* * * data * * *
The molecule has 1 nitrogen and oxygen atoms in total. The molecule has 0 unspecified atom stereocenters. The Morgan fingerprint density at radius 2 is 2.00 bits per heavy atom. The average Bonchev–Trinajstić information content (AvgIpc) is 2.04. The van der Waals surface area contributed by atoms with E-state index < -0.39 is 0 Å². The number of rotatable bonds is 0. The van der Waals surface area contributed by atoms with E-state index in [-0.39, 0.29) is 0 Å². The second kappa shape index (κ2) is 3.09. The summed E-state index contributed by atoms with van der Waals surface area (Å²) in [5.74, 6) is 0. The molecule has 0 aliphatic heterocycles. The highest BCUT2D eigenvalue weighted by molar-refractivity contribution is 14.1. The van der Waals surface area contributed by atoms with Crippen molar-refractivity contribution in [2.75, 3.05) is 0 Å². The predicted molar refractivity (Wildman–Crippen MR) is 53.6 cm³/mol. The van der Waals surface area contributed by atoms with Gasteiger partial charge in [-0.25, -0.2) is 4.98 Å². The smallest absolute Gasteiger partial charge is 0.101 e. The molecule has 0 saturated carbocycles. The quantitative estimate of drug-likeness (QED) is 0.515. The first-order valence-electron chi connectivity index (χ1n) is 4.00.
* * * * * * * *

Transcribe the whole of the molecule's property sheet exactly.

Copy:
The molecule has 1 nitrogen and oxygen atoms in total. The molecule has 0 unspecified atom stereocenters. The Morgan fingerprint density at radius 2 is 2.00 bits per heavy atom. The average Bonchev–Trinajstić information content (AvgIpc) is 2.04. The van der Waals surface area contributed by atoms with E-state index < -0.39 is 0 Å². The number of rotatable bonds is 0. The van der Waals surface area contributed by atoms with E-state index in [-0.39, 0.29) is 0 Å². The second kappa shape index (κ2) is 3.09. The summed E-state index contributed by atoms with van der Waals surface area (Å²) in [5.74, 6) is 0. The molecule has 0 aliphatic heterocycles. The highest BCUT2D eigenvalue weighted by molar-refractivity contribution is 14.1. The van der Waals surface area contributed by atoms with Crippen molar-refractivity contribution in [2.75, 3.05) is 0 Å². The predicted molar refractivity (Wildman–Crippen MR) is 53.6 cm³/mol. The van der Waals surface area contributed by atoms with Gasteiger partial charge in [-0.25, -0.2) is 4.98 Å². The smallest absolute Gasteiger partial charge is 0.101 e. The molecule has 0 saturated carbocycles. The quantitative estimate of drug-likeness (QED) is 0.515. The first-order valence-electron chi connectivity index (χ1n) is 4.00.